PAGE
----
At no other time is the burden of taxation more apparent than Tax Day. On Tax Day, many are forced to accept the fact that their resources are never safe from the greedy hands of government. Not only do these taxpayers have to give away their money or risk government retribution, they have to conform to an enormous, cumbersome 71,684 page tax code that is, to say the least, extremely stressful to maneuver. Tax day stresses can even be harmful for your health, and in a way more direct than, say, stress-induced ulcers or anxiety attacks. Researchers from the University of Toronto recently found that the amount of fatal auto accidents actually increases on tax day due to stresses afflicting taxpayers.
So what can a disillusioned, stressed out taxpayer hang their hopes on? Taxpayers should take refuge in the idea of limited government, and in the best known advocate of reducing the size and scope of government: Texas Rep. and 2012 presidential candidate Ron Paul.
To Paul, the expansion of America’s tax code and the stressful burden it places on individuals is a consequence of a government that feels obliged to permeate the private sphere of society with its influence. Whether government is subsidizing one of its favored industries, doling out contracts to its favorite cronies, or financing a government official’s right to “pawty’ (at least when the Beasty Boys were fighting for their right it wasn’t subsidized by taxpayer money), the money is coming from tax payers like you and me.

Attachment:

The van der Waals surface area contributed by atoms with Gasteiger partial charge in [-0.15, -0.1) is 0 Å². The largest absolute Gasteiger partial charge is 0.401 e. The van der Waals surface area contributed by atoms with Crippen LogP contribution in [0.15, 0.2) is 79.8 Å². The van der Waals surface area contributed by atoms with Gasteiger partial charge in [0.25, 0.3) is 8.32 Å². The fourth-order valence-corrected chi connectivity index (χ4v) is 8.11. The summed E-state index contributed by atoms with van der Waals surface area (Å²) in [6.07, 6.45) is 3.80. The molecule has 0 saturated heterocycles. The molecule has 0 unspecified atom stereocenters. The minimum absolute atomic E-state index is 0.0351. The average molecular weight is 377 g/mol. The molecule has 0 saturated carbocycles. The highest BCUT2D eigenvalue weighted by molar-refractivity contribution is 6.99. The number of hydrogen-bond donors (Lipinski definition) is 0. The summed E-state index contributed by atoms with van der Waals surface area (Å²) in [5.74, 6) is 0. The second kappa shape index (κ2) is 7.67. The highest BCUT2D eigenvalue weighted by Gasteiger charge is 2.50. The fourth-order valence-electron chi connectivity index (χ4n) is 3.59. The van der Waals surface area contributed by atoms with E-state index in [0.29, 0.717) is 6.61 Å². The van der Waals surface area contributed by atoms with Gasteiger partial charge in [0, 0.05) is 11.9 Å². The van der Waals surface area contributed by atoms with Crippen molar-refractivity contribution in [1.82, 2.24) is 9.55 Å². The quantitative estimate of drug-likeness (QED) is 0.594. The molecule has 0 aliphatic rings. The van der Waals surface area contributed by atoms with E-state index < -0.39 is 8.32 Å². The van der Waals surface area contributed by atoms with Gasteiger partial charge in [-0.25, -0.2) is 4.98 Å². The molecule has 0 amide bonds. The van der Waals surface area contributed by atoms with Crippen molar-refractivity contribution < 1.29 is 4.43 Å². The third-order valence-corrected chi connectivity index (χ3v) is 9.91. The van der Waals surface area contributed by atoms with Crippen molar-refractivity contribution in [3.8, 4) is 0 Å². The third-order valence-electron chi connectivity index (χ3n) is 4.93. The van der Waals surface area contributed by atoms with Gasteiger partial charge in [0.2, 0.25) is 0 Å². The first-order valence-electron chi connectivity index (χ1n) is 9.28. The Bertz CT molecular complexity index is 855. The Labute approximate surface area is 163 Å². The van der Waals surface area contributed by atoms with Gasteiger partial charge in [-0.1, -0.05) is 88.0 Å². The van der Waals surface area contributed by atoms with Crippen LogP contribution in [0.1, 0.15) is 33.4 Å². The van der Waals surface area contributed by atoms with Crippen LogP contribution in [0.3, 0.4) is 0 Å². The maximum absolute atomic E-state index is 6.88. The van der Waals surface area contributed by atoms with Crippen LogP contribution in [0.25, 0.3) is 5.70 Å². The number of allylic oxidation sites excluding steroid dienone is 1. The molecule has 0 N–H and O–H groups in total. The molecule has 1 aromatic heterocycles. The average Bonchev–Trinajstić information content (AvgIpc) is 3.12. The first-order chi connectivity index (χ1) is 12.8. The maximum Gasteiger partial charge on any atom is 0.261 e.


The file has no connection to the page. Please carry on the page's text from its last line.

Moreover, by running up a debt of over $15 trillion, Paul notes that society is charged with an inflation tax that boosts prices for consumers as the Federal Reserve prints money to pay the government’s ever increasing bills that politicians fail to raise through taxation.
Paul’s presidential platform, which includes putting an end to the Fed and reducing the burden on taxpayers by limiting government, is resonating with voters more than ever. At a time when Americans are increasingly feeling the weight of an expanding government, Paul’s message of limited government is becoming ever more salient.
Paul’s steadfast devotion to limiting the size of government, both in terms of limiting government’s role in society and limiting the amount of taxpayer money government is able to extract from taxpayers to achieve that narrowed role, is what is needed to take the pain out of Tax Day. Taxpayers should be comforted that there is at least Dr. Paul in Washington, DC to look after their interest. And after Paul’s success in the 2012 presidential elections as compared to his earlier runs, it seems that more people are taking notice.